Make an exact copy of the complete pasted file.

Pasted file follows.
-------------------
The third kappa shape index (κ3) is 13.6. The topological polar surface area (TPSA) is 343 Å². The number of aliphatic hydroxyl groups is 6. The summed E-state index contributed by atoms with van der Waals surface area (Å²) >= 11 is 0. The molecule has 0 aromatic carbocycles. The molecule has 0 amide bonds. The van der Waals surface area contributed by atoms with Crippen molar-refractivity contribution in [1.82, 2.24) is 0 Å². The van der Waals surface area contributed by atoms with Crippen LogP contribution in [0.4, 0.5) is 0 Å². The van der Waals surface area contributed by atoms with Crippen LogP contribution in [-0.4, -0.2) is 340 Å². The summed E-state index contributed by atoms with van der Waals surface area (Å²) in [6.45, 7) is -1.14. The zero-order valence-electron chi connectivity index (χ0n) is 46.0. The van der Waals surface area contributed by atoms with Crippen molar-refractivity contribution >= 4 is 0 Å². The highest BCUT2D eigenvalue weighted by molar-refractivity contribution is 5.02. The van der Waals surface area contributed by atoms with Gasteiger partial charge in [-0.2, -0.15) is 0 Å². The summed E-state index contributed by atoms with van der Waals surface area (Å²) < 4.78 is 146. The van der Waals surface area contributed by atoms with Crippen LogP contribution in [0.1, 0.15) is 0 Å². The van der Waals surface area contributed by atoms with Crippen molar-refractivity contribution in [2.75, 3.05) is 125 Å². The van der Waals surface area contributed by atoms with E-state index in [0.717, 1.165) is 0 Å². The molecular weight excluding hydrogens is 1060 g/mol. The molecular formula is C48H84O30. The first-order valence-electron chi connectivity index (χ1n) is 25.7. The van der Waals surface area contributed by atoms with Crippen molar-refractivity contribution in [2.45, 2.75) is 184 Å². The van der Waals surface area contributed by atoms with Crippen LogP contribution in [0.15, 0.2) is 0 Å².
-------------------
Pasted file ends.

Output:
The third kappa shape index (κ3) is 13.6. The topological polar surface area (TPSA) is 343 Å². The number of aliphatic hydroxyl groups is 6. The summed E-state index contributed by atoms with van der Waals surface area (Å²) >= 11 is 0. The molecule has 0 aromatic carbocycles. The molecule has 0 amide bonds. The van der Waals surface area contributed by atoms with Crippen molar-refractivity contribution in [1.82, 2.24) is 0 Å². The van der Waals surface area contributed by atoms with Crippen LogP contribution in [0.4, 0.5) is 0 Å². The van der Waals surface area contributed by atoms with Crippen LogP contribution in [-0.4, -0.2) is 340 Å². The summed E-state index contributed by atoms with van der Waals surface area (Å²) in [6.45, 7) is -1.14. The zero-order valence-electron chi connectivity index (χ0n) is 46.0. The van der Waals surface area contributed by atoms with Crippen molar-refractivity contribution >= 4 is 0 Å². The highest BCUT2D eigenvalue weighted by molar-refractivity contribution is 5.02. The van der Waals surface area contributed by atoms with Gasteiger partial charge in [-0.2, -0.15) is 0 Å². The summed E-state index contributed by atoms with van der Waals surface area (Å²) < 4.78 is 146. The van der Waals surface area contributed by atoms with Crippen LogP contribution in [0.1, 0.15) is 0 Å². The van der Waals surface area contributed by atoms with Crippen molar-refractivity contribution in [2.75, 3.05) is 125 Å². The van der Waals surface area contributed by atoms with E-state index in [0.717, 1.165) is 0 Å². The molecular weight excluding hydrogens is 1060 g/mol. The molecular formula is C48H84O30. The first-order valence-electron chi connectivity index (χ1n) is 25.7. The van der Waals surface area contributed by atoms with Crippen molar-refractivity contribution in [2.45, 2.75) is 184 Å². The van der Waals surface area contributed by atoms with Crippen LogP contribution in [0.15, 0.2) is 0 Å².